"I think some women value the experience over the ownership of their gown," said a representative for Rent the Runway. "If they already use Spotify or Uber, services where you’re not necessarily owning something versus experiencing it, they will also feel comfortable with renting a wedding gown."
Plus, the savings of renting are not insignificant.
A sleek, long-sleeved, cocktail-length wedding dress by Dsquared that would normally retail for approximately $830 can be rented for $125 on Rent the Runway. And at Washington, D.C.-based bridal rental atelier Borrowing Magnolia, a Jenny Packham "Aspen Gown" featuring a draping silhouette, meticulous bead work and an illusion lace back that would typically sell for $5,000 before alterations, can be rented for $1,250.
Those discounts leave lots of funds still in the wedding budget for food, music or other desirable decor elements. And if your groom isn't planning to keep his morning jacket, proponents say there's no reason why his betrothed can't follow suit with her tulle.
"Guys have been renting tuxes forever," Doorey told ABC News. "It finally dawned on me: Why can't women enjoy the same concept?"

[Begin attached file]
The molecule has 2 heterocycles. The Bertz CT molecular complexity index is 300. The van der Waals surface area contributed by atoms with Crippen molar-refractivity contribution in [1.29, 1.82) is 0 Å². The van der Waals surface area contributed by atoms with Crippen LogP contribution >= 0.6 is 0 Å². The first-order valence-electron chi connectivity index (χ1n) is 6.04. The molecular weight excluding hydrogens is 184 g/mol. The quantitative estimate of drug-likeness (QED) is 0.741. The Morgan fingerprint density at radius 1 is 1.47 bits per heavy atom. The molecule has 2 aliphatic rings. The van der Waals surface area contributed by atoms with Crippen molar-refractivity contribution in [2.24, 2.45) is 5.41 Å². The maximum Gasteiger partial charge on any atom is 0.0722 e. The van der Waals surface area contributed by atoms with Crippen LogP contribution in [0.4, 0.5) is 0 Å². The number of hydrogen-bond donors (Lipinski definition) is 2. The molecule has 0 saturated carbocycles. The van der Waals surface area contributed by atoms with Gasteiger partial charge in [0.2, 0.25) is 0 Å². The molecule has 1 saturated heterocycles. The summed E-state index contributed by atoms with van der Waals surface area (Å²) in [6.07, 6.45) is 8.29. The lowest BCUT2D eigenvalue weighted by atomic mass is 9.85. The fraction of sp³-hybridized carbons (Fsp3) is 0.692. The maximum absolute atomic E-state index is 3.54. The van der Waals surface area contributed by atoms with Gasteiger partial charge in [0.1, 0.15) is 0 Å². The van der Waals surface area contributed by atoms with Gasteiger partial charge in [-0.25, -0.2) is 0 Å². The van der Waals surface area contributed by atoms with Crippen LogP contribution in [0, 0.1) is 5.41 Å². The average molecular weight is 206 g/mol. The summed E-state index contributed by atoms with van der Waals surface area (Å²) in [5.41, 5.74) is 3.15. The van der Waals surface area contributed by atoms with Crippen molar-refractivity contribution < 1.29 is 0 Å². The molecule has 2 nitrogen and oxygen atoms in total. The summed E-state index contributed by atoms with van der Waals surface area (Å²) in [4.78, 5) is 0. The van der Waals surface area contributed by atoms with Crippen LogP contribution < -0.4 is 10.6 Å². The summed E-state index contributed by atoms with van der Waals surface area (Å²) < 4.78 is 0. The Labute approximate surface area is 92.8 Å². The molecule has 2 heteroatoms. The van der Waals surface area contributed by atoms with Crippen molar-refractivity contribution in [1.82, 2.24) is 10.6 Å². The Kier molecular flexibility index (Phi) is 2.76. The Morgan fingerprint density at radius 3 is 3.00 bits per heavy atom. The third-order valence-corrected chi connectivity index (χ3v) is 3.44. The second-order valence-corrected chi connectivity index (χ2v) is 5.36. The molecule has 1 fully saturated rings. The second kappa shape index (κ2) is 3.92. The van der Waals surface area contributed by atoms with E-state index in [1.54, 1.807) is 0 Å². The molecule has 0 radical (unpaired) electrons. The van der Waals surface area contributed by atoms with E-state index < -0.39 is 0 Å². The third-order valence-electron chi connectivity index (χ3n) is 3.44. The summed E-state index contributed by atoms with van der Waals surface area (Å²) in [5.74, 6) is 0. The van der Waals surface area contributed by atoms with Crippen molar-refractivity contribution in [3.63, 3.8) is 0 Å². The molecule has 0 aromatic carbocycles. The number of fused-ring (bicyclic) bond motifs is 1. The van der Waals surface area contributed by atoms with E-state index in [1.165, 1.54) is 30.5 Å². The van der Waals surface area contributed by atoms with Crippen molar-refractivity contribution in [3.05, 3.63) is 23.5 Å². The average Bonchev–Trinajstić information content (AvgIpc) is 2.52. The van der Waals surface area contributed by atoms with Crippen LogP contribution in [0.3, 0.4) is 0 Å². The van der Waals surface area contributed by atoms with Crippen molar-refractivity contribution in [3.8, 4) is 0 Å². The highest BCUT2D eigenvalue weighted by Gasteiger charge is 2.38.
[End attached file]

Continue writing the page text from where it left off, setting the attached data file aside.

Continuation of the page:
Credit: Hill Street Studios/Blend Images/Thinkstock(NEW YORK) -- Google, Amazon and Domino's Pizza are big fans. The FAA is feeling it out. But one person clearly not a part of "Team Drone" is Matty Rose, a 70-year-old Vietnam veteran and retired mail carrier.
Google announced Wednesday that it tested drone delivery of items like dog treats, vaccines and candy to farmers in Australia. Though companies like the search giant are figuring out the legalities of FAA rules regarding commercial drone use, the realities of food and product deliveries by small aircraft appear to be closer than ever before.